<strong>Singapore moves towards self-sufficiency through crop diversification</strong>

Image by Jerry Phons /Pixabay

Singapore is the smallest country in Southeast Asia. With only 1% of the land area dedicated to agriculture, the country imports 90% of its food from other countries. There is a challenge in food in food production because there is only limited agricultural land to use. Singapore is trying to take on this challenge with its innovative ideas in food production. 

Artisan Green is a company in Singapore that specializes in the indoor production of herbs and greens. They do not use pesticides and grow their produce in a controlled environment. Because their products are grown locally, the food travels less, ensuring their herbs' freshness. The company utilizes its multi-layer production to produce more crops with less land area.

Aside from their current crops in production such as lettuce, kale, and spinach, they have started growing exciting produce called ice plants. Ice plants are succulent salty-crispy plants that can be eaten raw. It is originally from Africa. The founder of Artisan Green, Ray Poh, said they have plans to expand their production and are still looking for new specialty crops that may cater to the local food demand in the country.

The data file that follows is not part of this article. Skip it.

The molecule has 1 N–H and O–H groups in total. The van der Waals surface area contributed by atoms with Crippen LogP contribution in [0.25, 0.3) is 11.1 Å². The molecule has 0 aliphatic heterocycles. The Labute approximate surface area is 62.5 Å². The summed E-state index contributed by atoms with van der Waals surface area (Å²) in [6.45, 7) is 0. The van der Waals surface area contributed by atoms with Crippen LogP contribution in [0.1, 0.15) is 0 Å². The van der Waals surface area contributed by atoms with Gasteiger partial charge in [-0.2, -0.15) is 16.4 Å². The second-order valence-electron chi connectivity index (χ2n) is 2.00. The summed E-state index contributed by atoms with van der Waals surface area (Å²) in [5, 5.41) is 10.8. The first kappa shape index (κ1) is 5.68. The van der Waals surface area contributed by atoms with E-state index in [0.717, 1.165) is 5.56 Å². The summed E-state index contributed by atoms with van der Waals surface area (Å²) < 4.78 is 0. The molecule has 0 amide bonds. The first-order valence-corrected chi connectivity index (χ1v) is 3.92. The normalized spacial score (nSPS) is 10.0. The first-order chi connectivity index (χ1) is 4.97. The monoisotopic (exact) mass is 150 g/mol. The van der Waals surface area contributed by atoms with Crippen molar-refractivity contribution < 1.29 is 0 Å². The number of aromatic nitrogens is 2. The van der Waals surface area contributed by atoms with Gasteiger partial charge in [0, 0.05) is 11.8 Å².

Another agritech company in Singapore is Archisen. Like Artisan Green, they also grow their crops in an indoor controlled environment. They also offer salad crops but are now innovating local fruit production by producing dwarf grapes. According to Lim Jia Hui, the head scientist of Archisen, making the perennial crop in an indoor environment takes hard work and patience since it has a longer crop cycle. They focus on lowering the production cost so the locals can afford their product.

StemCell United is an Asia-Pacific biotech company trying to utilize Singapore's coastal areas for food production. They are building "modern kelongs," a platform built offshore for fishing and aquaculture. Philip Gu, the founder-CEO of Stemcell United, shared his vision for a one-hundred percent sustainable food source. He believed that developing the coastal areas for food production is a step closer to attaining food security. The kelongs are now producing mussels, lobsters, sea grapes, and seaweed.